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Alzheimer's seen in the living brain

March 14, 2005 By Deirdre Lockwood This article courtesy of Nature News.

Mouse study raises hopes for early diagnosis in human patients.

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A brain scan developed in mice could herald a safe and affordable way to screen patients for Alzheimer's disease before they show any symptoms.

Currently, doctors can diagnose the disease only after patients develop traits such as forgetfulness and confusion. But 10 to 20 years before these symptoms appear, toxic clumps of protein called amyloid plaques form in the brain.

Researchers have characterized these tiny plaques in brain tissue after death, but they have struggled to capture images of them in living patients.

Now Takaomi Saido and colleagues at the RIKEN Brain Science Institute in Wako City, Japan, have developed a way to view these plaques in the brains of live mice using MRI, a magnetic imaging technique widely available in hospitals.

High contrast

Previous MRI studies used signals from hydrogen, which occurs naturally in the body. But this made it hard to see the pinpoint-sized plaques against the background noise of other structures in the brain.

To turn up the contrast, Saido and his colleagues adapted a non-toxic compound that is known to bind to the plaques. They substituted one atom of the compound with a derivative of fluorine that is not naturally found in mice or humans. It produces a distinctive magnetic signal that is easy to detect using MRI.

When the researchers injected the compound into mice that had a condition equivalent to Alzheimer's, it bound successfully to the plaques in their brains.

"We were able to get images with very high contrast," says Makoto Higuchi, one of the authors of the study. The team has published the result in Nature Neuroscience1.

"There's a significant gain," agrees Scott Small, a neurologist at the Columbia University College of Physicians and Surgeons in New York. "There's essentially no noise."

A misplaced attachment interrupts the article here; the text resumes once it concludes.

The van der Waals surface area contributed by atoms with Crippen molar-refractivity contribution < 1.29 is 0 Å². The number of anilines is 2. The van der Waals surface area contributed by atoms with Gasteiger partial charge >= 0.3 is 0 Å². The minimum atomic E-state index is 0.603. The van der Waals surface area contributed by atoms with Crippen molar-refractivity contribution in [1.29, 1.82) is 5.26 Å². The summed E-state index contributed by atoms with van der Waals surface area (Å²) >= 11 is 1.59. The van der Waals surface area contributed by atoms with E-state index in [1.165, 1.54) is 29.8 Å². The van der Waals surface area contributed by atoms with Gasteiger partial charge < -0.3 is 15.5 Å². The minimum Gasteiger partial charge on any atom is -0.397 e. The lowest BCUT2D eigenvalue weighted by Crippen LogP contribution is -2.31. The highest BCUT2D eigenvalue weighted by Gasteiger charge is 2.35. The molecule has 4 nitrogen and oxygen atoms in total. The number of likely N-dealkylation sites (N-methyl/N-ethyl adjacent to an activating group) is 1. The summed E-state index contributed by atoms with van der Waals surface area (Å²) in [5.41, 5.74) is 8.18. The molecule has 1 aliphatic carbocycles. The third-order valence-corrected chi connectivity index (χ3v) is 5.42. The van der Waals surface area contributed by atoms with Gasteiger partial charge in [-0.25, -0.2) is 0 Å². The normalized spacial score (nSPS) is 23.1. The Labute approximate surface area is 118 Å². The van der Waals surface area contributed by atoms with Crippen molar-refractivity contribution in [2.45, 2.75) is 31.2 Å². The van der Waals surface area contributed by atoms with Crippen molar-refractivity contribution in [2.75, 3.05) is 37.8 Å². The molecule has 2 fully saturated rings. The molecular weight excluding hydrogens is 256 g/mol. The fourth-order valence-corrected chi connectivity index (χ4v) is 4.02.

Into the clinic

Imaging amyloid plaques in patients would offer doctors a chance to diagnose and treat Alzheimer's disease years earlier than is possible at the moment.

A radioactive imaging technique called PET scanning is being tested in clinical studies, but its resolution is limited to millimetres, and individual plaques are at least ten times smaller than that.

The use of MRI could be a better option, researchers say. In addition to its high resolution, it is cheaper, more widely available and safer than PET, which requires the patient to be injected with a radioactive substance.

Having shown that the MRI method works in mice, the researchers hope to be able to test the technique in humans within a few years. "Our technique is not immediately applicable, but it certainly shows the way," Higuchi says.

Before moving to clinical trials the team will need to refine the technology and the design of the compound to be absolutely sure of the method's safety. "It's a nontrivial hurdle, but it's surmountable," says Small.


  1. Higuchi M., et al. Nature Neurosci., doi:10.1038/nn1422 (2005).


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